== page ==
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14.1.12

How Larry Page Plans To Change Google Forever In 2012


For a long time, Google was boring.
It bought companies and buried them. It released new products, like Buzz and Wave, that nobody cared about.

Larry Page started to change that when he reclaimed control of the company last spring.

He cut a bunch of failures, put new leaders in charge, launched the company's first ever successful social product, Google+, and dropped more than $12 billion on a phone manufacturer, Motorola.

Some of these ideas might turn out to be stupid or not work out the way he expected. But at least they're not boring.

Page says Google is no longer a "search company." He says its model is: invent wild thing that will help humanity, get them adopted by users, profit, and then use the corporate structure to keep inventing new things.


So what does Larry have up his sleeve this year?


Google Chairman Eric Schmidt tipped this one last month, telling an Italian newspaper that Google will "market a tablet of the highest quality" in the next six months.

So far, most Android tablets have flopped (except for Amazon's Kindle Fire, which is only Android way deep down and has no connections to Google services), and the platform is infuriatingly buggy and unreliable.
That has to change. So Google will probably to take an approach like it has with the Nexus Android phones, working closely with one hardware partner to create the ideal Android tablet.


A pay TV service


This one has been rumored since last fall.
Google is moving all the pieces into place -- Motorola can provide the set top boxes, Google TV is the software, and the fiber optic network in Kansas City provides the pipe. It's even got a great original content channel in YouTube.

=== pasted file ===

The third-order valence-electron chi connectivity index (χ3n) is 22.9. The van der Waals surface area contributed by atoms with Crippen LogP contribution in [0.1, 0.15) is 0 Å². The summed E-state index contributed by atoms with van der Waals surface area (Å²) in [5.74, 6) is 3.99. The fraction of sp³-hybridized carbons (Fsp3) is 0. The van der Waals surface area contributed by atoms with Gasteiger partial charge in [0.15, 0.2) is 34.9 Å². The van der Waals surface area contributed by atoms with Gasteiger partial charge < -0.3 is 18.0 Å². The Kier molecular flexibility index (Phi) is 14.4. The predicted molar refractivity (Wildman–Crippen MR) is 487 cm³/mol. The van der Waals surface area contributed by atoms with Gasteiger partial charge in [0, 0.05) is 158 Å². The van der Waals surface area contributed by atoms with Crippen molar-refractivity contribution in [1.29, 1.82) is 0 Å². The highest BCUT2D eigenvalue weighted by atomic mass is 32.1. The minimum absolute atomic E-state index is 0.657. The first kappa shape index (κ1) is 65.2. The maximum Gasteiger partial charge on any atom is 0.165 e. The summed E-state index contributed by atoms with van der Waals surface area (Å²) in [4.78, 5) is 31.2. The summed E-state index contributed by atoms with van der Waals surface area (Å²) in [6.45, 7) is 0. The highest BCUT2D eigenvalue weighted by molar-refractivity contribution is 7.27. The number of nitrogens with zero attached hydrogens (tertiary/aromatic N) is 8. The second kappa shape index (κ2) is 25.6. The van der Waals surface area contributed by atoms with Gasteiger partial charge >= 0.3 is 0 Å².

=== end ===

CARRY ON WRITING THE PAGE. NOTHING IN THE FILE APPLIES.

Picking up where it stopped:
Now all it needs are some big content deals like the cable TV providers have.

Billions to spend on video content

Last year, Google was close to dropping $4 billion to buy Hulu, but couldn't quite reach terms -- Google wanted to be sure it could extend Hulu's content deals for longer than Hulu's owners were willing to offer them.

So why not license the content directly from media companies just like Comcast and every cable company does today? Sure, it would cost billions, but Google would be able to bolster a lot of its newer products, from Android tablets to Google TV, and would have a whole new advertising business to mine.

1 comment:

SUNNYRIVERS said...

I enjoy Google and its services. I'd rather no other company gather the worlds information. It is the mind of the internet.

That said, whatever happen to any SONY/Google collaborations that were rumbling in the background. SONY can use Googles help. And Google would benefit from Sonys diverese set of technology and media content. Particularly the Playstation segment. Google TV was all I have seen from these two giants.

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